Interview with Helena von Zweigbergk – “I’ve never met anyone who has had the strength of Marie Fredriksson” in Hungary did an e-mail interview with Helena von Zweigbergk in connection with the Hungarian edition of Marie Fredriksson’s biography (Listen To My Heart – Hallgass a szívemre) and published it yesterday, on Marie’s birthday.

The interview has a nice intro. Referring to the book, it says that the positive attitude to life and the spiritual power shines through the biography. By reading it, we can understand how Marie was able to defeat cancer and win almost two decades so she could see her children grow up and even be on stage again, even though years ago it seemed utterly unlikely.

Journalist Bence Inkei’s first question to Helena is if she stayed in touch with Maire after finishing the book in 2015. Helena says she visited Marie many times in her home. They had coffee and ate her favourite cinnamon rolls while they were talking and laughing a lot. And of course they were crying too. They became very good friends while they were working on the book. Afterwards, unfortunately, they couldn’t meet as often as they would have liked, as Helena had to work and Marie lived far away from her. But they stayed in a very good relationship.

According to, the end of the book seemed pretty optimistic: it was spring, Marie was preparing for Roxette’s summer tour, but from the epilogue it turns out that the band stopped touring not long after, because of Marie’s condition. They ask Helena if it was unexpected that Marie’s condition got worse. Helena doesn’t really know. She says that for Marie, touring was a huge effort already back then. All the stress, the tight tour schedule, the travelling would have worn out anyone who was in a condition like her. She had constant problems with her legs, she could only perform while sitting. Everyone knew how hard it was. She loved her fans and being on stage, but it was too exhausting for her by then. is curious about how Marie spent her life after publishing the book. Helena tells she spent it at rest. She loved being at home and living by her own rules. So whenever she could, she was at home. She loved her garden and spending her time with her family. She could hardly walk and that caused her a lot of sadness. On the other hand, it was a relief that she was no longer under any pressure.

To the question if Marie had any unfinished plans Helena replies that Marie was a very creative person who could express herself in many ways. She talked about writing a book of poems and writing even more new music. She also wanted to write something about her mother’s life, to express her love for her and tell her story. asks if Marie’s traumatic childhood due to the tragedy that happened in her family helped her to fight against cancer for so long. According to Helena it probably helped. She has never met anyone who has had the strength of Marie. She seemed very shy in a way, but she was as stubborn as a mule and had the power of a tiger. Neither as a child nor as an adult was she pampered. She always knew she had to fight for what she wanted to achieve.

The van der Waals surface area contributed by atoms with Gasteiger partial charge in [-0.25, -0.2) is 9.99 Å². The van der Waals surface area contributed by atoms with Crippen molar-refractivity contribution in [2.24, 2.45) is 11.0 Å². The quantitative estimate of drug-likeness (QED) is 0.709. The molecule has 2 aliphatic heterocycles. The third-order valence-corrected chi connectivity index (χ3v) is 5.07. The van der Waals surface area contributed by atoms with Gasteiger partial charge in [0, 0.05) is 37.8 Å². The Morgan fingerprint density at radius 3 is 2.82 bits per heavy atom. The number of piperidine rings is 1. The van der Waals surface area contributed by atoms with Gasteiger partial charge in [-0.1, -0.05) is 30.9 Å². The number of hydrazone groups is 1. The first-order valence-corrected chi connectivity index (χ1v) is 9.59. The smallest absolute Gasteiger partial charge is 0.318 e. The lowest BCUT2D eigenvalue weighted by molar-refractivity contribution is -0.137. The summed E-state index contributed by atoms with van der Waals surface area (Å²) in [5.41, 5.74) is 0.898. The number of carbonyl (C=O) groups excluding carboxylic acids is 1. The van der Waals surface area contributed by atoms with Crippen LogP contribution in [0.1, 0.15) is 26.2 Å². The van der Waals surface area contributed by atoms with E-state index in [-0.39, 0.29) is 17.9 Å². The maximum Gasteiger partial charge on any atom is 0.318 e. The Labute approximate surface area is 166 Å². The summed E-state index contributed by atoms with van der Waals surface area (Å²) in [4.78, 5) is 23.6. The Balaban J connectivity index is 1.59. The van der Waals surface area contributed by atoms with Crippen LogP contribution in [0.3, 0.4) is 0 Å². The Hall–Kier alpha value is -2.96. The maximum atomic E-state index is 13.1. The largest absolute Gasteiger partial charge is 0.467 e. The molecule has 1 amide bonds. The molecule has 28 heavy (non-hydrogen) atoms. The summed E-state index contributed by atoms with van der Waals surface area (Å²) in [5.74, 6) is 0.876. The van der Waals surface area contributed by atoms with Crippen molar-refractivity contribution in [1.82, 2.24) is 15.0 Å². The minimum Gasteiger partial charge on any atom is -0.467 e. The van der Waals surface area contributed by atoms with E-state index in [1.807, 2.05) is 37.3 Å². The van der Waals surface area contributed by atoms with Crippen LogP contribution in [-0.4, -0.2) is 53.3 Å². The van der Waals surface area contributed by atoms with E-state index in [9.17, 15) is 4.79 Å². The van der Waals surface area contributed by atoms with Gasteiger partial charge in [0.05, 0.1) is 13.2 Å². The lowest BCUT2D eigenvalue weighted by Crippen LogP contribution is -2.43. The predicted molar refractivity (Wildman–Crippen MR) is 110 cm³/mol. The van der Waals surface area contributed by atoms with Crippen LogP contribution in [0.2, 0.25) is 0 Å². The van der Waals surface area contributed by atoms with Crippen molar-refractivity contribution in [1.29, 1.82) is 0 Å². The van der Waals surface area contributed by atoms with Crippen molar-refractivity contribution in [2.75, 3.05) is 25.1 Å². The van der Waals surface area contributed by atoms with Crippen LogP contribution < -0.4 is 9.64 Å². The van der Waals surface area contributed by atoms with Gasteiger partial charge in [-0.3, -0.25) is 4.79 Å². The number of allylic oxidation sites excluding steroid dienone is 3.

Based on the book, it’s not entirely clear for whether Per and Marie were real friends or just co-workers. Helena thinks they were good friends. They made this incredible journey together and had known each other for a very long time. As Helena saw it, their relationship was pretty close, but it’s also true that outside of working together, they didn’t meet too often. They lived far away from each other and Marie had to live a very calm life to be able to go on tour and get enough rest.

One of the most shocking part of the book for Bence Inkei was that a tabloid provided false info about Marie’s condition, but they could get out of it without any consequences. Helena confirms that there were no legal consequences. Marie might have been able to get them punished, but then they would have had to go through that hell again and that would have occupied their thoughts. That would have placed a heavy burden on the family when they were going through a difficult period anyway. asks if it is a coincidence that ABBA appears only once in the book. If there was any rivalry between Roxette and them. Helena doesn’t think so. They were popular in different times and in different styles. They respected each other.

According to, Roxette still has a very strong and active fan base in Hungary. They ask Helena where she sees the band has the most fans. Helena many times wondered how much love Marie and Roxette had received from all over the world. For example, when Helena and Marie had a book signing session together in a store in Stockholm, a South African family was the first in line. They travelled just to meet Marie and ask her for an autograph. Helena knows Roxette has a big fan base in South America and of course in Hungary too.

Marie described herself as a kind of “rock and roll personality”. As a last question, asks how Helena saw it. Helena tells Marie loved this attitude. She didn’t want to look kind and harmless. She loved wearing black leather stuff and partied a lot before her illness in real rock and roll style. There was some kind of raw power in her voice through which she could express her true self.

You can order the Hungarian edition of Marie’s biography HERE.